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How Cool is the Cloud?

The promise of the cloud is that everything is easy and portable

Seven years ago we set out to build a technology that would solve the immense problems faced by business in adoption of technology. If you are not familiar with those problems, you need to familiarize with the now canonical Standish Groups’ Chaos Report, which among other things documents only a 32% rate of software projects completing successfully.

During our journey, we encountered many cool things. From the beginning, we were early adopters of the LAMP stack; Linux, Apache, MySQL and PHP. Further, we were able to leverage all sorts of open-source tools like WYSIWYG controls, time and date management libraries, an amazing JavaScript library called jquery, parsers, ftp servers, email and so much more. These things greatly accelerated our time to market.  Open sources was and remains really cool because it provides practical solutions to complex code problems.

Soon after, “Web 2.0” emerged, and this was also cool.  Essentially, this meant that many technologies would be opened up over the web for access by other technologies, leveraging very standard and common methods of interaction.  Such concepts as XML and SOAP opened up new worlds for accessing large and complex software applications via relatively simple mechanisms.  As a small software developer, we could now expend minimal resources to access one of the world’s largest geo-data repositories (google maps), to transact on the world’s leading online marketplace (eBay) and to ship via one of the world’s leading shippers (FedEx). Best of all, as a Platform provider, we could provide all of these capabilities to non-programmers using our tools!  This was cool.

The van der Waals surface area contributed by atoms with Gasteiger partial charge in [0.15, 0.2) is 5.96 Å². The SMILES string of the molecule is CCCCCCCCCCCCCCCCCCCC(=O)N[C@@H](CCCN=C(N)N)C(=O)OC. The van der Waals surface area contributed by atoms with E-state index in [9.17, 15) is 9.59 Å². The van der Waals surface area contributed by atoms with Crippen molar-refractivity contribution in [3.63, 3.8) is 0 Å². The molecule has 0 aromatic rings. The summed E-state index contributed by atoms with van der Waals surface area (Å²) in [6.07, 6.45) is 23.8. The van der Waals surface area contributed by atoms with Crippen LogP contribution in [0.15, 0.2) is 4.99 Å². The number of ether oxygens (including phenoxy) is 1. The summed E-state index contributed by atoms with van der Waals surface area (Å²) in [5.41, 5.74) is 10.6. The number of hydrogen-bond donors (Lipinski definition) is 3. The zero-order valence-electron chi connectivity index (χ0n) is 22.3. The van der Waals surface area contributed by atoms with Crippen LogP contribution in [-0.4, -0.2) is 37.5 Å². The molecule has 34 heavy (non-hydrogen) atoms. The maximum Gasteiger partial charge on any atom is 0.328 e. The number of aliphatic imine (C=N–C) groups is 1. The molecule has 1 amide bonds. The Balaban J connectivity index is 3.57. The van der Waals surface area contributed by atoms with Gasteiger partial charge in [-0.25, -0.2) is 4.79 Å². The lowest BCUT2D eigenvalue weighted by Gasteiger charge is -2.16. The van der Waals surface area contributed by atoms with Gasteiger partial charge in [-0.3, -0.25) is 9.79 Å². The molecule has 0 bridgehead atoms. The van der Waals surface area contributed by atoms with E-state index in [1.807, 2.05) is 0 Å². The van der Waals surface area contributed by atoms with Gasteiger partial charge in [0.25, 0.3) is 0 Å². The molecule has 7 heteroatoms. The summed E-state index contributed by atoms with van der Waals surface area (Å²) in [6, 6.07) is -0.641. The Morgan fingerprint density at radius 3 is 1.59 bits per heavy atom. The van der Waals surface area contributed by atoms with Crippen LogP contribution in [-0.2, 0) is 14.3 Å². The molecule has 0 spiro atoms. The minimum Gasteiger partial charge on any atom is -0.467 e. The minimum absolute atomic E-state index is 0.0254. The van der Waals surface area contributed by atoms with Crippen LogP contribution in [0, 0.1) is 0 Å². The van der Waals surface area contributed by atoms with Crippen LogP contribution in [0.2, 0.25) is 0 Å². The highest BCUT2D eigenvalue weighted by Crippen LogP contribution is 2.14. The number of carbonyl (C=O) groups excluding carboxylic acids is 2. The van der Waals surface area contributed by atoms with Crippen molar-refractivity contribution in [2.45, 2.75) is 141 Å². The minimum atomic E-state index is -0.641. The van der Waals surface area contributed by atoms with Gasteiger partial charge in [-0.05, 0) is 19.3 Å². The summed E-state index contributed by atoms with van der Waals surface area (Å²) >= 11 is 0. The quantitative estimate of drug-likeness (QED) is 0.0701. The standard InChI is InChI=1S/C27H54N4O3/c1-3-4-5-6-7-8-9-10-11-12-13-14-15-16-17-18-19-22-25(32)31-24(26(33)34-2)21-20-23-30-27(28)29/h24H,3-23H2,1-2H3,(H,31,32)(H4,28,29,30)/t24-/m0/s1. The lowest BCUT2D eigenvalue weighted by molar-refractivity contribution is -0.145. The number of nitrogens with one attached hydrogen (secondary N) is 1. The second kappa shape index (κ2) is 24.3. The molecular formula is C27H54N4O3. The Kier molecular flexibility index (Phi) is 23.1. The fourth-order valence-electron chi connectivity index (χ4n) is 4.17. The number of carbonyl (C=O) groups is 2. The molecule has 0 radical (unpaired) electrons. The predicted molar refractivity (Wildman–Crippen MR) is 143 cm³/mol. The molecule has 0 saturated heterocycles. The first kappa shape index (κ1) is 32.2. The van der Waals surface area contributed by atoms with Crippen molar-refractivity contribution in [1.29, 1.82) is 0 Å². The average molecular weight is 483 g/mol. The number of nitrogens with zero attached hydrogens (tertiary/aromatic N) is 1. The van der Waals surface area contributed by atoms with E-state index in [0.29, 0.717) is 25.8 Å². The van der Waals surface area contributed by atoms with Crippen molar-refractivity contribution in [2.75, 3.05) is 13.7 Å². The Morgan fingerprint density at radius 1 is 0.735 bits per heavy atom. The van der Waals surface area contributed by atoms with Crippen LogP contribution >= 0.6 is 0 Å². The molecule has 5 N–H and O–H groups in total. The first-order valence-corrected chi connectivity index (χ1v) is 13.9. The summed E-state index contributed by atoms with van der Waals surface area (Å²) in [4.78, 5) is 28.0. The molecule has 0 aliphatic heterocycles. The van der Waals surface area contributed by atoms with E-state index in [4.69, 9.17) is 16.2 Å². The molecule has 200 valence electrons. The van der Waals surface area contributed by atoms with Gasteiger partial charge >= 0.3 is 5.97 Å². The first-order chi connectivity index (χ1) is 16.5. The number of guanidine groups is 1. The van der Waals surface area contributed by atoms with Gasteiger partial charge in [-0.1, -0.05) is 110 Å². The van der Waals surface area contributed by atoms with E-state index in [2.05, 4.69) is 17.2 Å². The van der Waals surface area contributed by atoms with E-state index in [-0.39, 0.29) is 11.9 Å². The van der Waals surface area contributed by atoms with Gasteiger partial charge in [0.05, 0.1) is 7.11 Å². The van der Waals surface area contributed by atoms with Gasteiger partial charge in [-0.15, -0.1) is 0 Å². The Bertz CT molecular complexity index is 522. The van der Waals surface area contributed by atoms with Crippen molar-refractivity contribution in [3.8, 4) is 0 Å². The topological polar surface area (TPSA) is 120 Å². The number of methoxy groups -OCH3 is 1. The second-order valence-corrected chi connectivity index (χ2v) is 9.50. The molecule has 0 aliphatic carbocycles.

Several years ago as an ISV, we also became early adopters of VMWare’s server virtualization product line.  Recent releases have even included a free version of their flagship ESX product line called ESXi, and this brings tremendous value to small business customers.  Once installed, ESX allows the creation of many “virtual servers” on a single piece of hardware, and facilitates the installation of “virtual appliances”, essentially an entire software stack, into those virtual servers.  Maybe even more impressively, it also allows for a deep level of management and portability of those appliances onto other ESX or any OVF formatted location.  Being able to package an entire application stack as an appliance and make it portable, while removing many aspects of hardware support from the equation, was and is very cool.

Today, we are an early cohabitant of “The Cloud”, thanks in no small part to our adoption of all of the cool cloud enablers mentioned above.  But to understand how cool cloud computing really is, you first have to understand that the cloud is still in its infancy, and already, it’s a cool kid.  It’s kind of like that ten year old who hangs around with friends that can drive.

The promise of the cloud is that everything is easy and portable. When you provision a new server, you can decide where you want it to sit… GoGridAmazon?  Behind your firewall?...it’s up to you.  And with just points and clicks, you can move them later if you change your mind, data and all. You can perform simple ramp ups of storage, processor and memory, or more sophisticated ramp up’s by adding new servers to a cluster. Provisioning those servers is always simply point and click, and all things complex about the underlying software stack is handled for you.  It won’t be long at all before you won’t even have to know what a “cluster” or “RAM” physically represents…you’ll just buy it if things are running slowly.